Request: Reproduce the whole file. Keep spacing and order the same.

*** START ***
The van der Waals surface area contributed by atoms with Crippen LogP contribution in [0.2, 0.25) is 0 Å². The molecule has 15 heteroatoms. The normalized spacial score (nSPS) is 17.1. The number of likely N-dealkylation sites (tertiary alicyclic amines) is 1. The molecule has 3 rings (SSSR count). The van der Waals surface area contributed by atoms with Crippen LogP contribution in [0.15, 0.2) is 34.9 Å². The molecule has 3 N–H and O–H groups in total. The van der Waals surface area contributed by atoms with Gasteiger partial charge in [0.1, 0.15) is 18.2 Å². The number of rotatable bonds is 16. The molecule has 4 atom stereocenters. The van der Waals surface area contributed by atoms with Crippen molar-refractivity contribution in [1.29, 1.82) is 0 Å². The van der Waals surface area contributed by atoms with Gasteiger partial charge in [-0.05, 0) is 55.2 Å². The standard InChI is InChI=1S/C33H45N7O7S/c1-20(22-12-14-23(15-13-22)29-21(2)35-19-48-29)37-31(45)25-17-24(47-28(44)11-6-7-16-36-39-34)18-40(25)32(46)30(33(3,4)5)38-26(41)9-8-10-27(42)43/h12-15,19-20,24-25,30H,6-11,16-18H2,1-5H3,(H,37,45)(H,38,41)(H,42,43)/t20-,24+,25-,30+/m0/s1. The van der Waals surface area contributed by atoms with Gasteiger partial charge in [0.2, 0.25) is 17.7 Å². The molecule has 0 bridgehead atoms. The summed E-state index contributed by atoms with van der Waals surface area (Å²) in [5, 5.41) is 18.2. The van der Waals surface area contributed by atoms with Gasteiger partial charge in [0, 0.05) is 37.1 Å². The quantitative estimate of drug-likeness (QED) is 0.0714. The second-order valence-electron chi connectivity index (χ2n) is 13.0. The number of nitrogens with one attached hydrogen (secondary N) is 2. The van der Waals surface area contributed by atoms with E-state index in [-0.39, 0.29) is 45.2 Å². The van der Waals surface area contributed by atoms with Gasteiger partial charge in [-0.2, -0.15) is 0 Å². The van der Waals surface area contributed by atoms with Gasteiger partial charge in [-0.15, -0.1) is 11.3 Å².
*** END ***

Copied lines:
The van der Waals surface area contributed by atoms with Crippen LogP contribution in [0.2, 0.25) is 0 Å². The molecule has 15 heteroatoms. The normalized spacial score (nSPS) is 17.1. The number of likely N-dealkylation sites (tertiary alicyclic amines) is 1. The molecule has 3 rings (SSSR count). The van der Waals surface area contributed by atoms with Crippen LogP contribution in [0.15, 0.2) is 34.9 Å². The molecule has 3 N–H and O–H groups in total. The van der Waals surface area contributed by atoms with Gasteiger partial charge in [0.1, 0.15) is 18.2 Å². The number of rotatable bonds is 16. The molecule has 4 atom stereocenters. The van der Waals surface area contributed by atoms with Crippen molar-refractivity contribution in [1.29, 1.82) is 0 Å². The van der Waals surface area contributed by atoms with Gasteiger partial charge in [-0.05, 0) is 55.2 Å². The standard InChI is InChI=1S/C33H45N7O7S/c1-20(22-12-14-23(15-13-22)29-21(2)35-19-48-29)37-31(45)25-17-24(47-28(44)11-6-7-16-36-39-34)18-40(25)32(46)30(33(3,4)5)38-26(41)9-8-10-27(42)43/h12-15,19-20,24-25,30H,6-11,16-18H2,1-5H3,(H,37,45)(H,38,41)(H,42,43)/t20-,24+,25-,30+/m0/s1. The van der Waals surface area contributed by atoms with Gasteiger partial charge in [0.2, 0.25) is 17.7 Å². The molecule has 0 bridgehead atoms. The summed E-state index contributed by atoms with van der Waals surface area (Å²) in [5, 5.41) is 18.2. The van der Waals surface area contributed by atoms with Gasteiger partial charge in [0, 0.05) is 37.1 Å². The quantitative estimate of drug-likeness (QED) is 0.0714. The second-order valence-electron chi connectivity index (χ2n) is 13.0. The number of nitrogens with one attached hydrogen (secondary N) is 2. The van der Waals surface area contributed by atoms with E-state index in [-0.39, 0.29) is 45.2 Å². The van der Waals surface area contributed by atoms with Gasteiger partial charge in [-0.2, -0.15) is 0 Å². The van der Waals surface area contributed by atoms with Gasteiger partial charge in [-0.15, -0.1) is 11.3 Å².